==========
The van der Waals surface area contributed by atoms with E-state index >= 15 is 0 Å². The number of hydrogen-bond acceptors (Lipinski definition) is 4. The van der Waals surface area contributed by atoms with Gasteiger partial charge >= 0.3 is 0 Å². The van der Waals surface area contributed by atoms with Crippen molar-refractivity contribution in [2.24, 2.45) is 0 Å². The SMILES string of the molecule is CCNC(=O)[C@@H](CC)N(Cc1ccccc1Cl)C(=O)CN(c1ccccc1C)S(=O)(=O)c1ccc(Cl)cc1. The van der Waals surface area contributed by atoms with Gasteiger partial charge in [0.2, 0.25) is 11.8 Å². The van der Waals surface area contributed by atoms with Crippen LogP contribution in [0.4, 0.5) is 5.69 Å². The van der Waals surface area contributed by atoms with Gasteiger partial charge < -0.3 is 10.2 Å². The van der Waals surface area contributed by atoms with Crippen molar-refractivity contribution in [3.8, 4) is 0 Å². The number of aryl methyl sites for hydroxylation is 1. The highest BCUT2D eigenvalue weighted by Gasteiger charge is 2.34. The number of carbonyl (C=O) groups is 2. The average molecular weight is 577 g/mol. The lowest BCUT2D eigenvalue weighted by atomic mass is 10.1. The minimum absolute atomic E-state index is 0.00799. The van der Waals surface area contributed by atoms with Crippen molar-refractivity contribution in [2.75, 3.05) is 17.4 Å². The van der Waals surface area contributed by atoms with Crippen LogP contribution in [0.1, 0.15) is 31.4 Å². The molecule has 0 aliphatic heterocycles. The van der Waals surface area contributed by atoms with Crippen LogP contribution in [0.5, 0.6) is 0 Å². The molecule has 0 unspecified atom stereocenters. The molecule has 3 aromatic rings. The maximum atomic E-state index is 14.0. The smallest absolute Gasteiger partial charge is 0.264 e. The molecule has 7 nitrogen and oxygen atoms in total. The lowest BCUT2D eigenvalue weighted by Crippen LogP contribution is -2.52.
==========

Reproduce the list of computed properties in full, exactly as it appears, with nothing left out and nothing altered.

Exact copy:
The van der Waals surface area contributed by atoms with E-state index >= 15 is 0 Å². The number of hydrogen-bond acceptors (Lipinski definition) is 4. The van der Waals surface area contributed by atoms with Gasteiger partial charge >= 0.3 is 0 Å². The van der Waals surface area contributed by atoms with Crippen molar-refractivity contribution in [2.24, 2.45) is 0 Å². The SMILES string of the molecule is CCNC(=O)[C@@H](CC)N(Cc1ccccc1Cl)C(=O)CN(c1ccccc1C)S(=O)(=O)c1ccc(Cl)cc1. The van der Waals surface area contributed by atoms with Gasteiger partial charge in [0.2, 0.25) is 11.8 Å². The van der Waals surface area contributed by atoms with Crippen LogP contribution in [0.4, 0.5) is 5.69 Å². The van der Waals surface area contributed by atoms with Gasteiger partial charge < -0.3 is 10.2 Å². The van der Waals surface area contributed by atoms with Crippen molar-refractivity contribution in [3.8, 4) is 0 Å². The number of aryl methyl sites for hydroxylation is 1. The highest BCUT2D eigenvalue weighted by Gasteiger charge is 2.34. The number of carbonyl (C=O) groups is 2. The average molecular weight is 577 g/mol. The lowest BCUT2D eigenvalue weighted by atomic mass is 10.1. The minimum absolute atomic E-state index is 0.00799. The van der Waals surface area contributed by atoms with Crippen molar-refractivity contribution in [2.75, 3.05) is 17.4 Å². The van der Waals surface area contributed by atoms with Crippen LogP contribution in [0.1, 0.15) is 31.4 Å². The molecule has 0 aliphatic heterocycles. The van der Waals surface area contributed by atoms with Crippen LogP contribution in [0.5, 0.6) is 0 Å². The molecule has 0 unspecified atom stereocenters. The molecule has 3 aromatic rings. The maximum atomic E-state index is 14.0. The smallest absolute Gasteiger partial charge is 0.264 e. The molecule has 7 nitrogen and oxygen atoms in total. The lowest BCUT2D eigenvalue weighted by Crippen LogP contribution is -2.52.